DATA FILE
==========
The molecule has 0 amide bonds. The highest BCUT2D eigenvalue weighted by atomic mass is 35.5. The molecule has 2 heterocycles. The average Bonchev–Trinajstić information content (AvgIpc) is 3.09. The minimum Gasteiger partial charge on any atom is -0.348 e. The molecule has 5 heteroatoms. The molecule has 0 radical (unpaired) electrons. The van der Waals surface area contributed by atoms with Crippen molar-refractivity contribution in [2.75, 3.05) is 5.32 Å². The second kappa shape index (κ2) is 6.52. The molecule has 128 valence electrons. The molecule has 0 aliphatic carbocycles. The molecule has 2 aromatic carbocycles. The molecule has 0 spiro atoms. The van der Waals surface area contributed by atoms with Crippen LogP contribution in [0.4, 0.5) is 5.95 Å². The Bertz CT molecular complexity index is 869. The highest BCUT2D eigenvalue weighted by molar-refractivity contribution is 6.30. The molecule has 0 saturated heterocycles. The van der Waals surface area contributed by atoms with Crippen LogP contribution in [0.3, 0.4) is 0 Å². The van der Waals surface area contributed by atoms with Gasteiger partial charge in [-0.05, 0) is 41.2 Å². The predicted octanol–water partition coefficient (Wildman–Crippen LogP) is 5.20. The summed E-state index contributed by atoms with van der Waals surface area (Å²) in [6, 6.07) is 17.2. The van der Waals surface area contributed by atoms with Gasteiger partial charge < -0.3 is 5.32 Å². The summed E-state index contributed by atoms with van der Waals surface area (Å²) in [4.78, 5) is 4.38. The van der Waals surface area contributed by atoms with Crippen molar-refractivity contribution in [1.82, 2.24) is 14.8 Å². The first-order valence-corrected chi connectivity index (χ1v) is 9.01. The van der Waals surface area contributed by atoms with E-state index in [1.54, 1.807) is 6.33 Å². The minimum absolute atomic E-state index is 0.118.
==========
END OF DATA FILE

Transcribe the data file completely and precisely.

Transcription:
The molecule has 0 amide bonds. The highest BCUT2D eigenvalue weighted by atomic mass is 35.5. The molecule has 2 heterocycles. The average Bonchev–Trinajstić information content (AvgIpc) is 3.09. The minimum Gasteiger partial charge on any atom is -0.348 e. The molecule has 5 heteroatoms. The molecule has 0 radical (unpaired) electrons. The van der Waals surface area contributed by atoms with Crippen molar-refractivity contribution in [2.75, 3.05) is 5.32 Å². The second kappa shape index (κ2) is 6.52. The molecule has 128 valence electrons. The molecule has 0 aliphatic carbocycles. The molecule has 2 aromatic carbocycles. The molecule has 0 spiro atoms. The van der Waals surface area contributed by atoms with Crippen LogP contribution in [0.4, 0.5) is 5.95 Å². The Bertz CT molecular complexity index is 869. The highest BCUT2D eigenvalue weighted by molar-refractivity contribution is 6.30. The molecule has 0 saturated heterocycles. The van der Waals surface area contributed by atoms with Crippen LogP contribution in [0.3, 0.4) is 0 Å². The van der Waals surface area contributed by atoms with Gasteiger partial charge in [-0.05, 0) is 41.2 Å². The predicted octanol–water partition coefficient (Wildman–Crippen LogP) is 5.20. The summed E-state index contributed by atoms with van der Waals surface area (Å²) in [6, 6.07) is 17.2. The van der Waals surface area contributed by atoms with Gasteiger partial charge < -0.3 is 5.32 Å². The summed E-state index contributed by atoms with van der Waals surface area (Å²) in [4.78, 5) is 4.38. The van der Waals surface area contributed by atoms with Crippen molar-refractivity contribution in [1.82, 2.24) is 14.8 Å². The first-order valence-corrected chi connectivity index (χ1v) is 9.01. The van der Waals surface area contributed by atoms with E-state index in [1.54, 1.807) is 6.33 Å². The minimum absolute atomic E-state index is 0.118.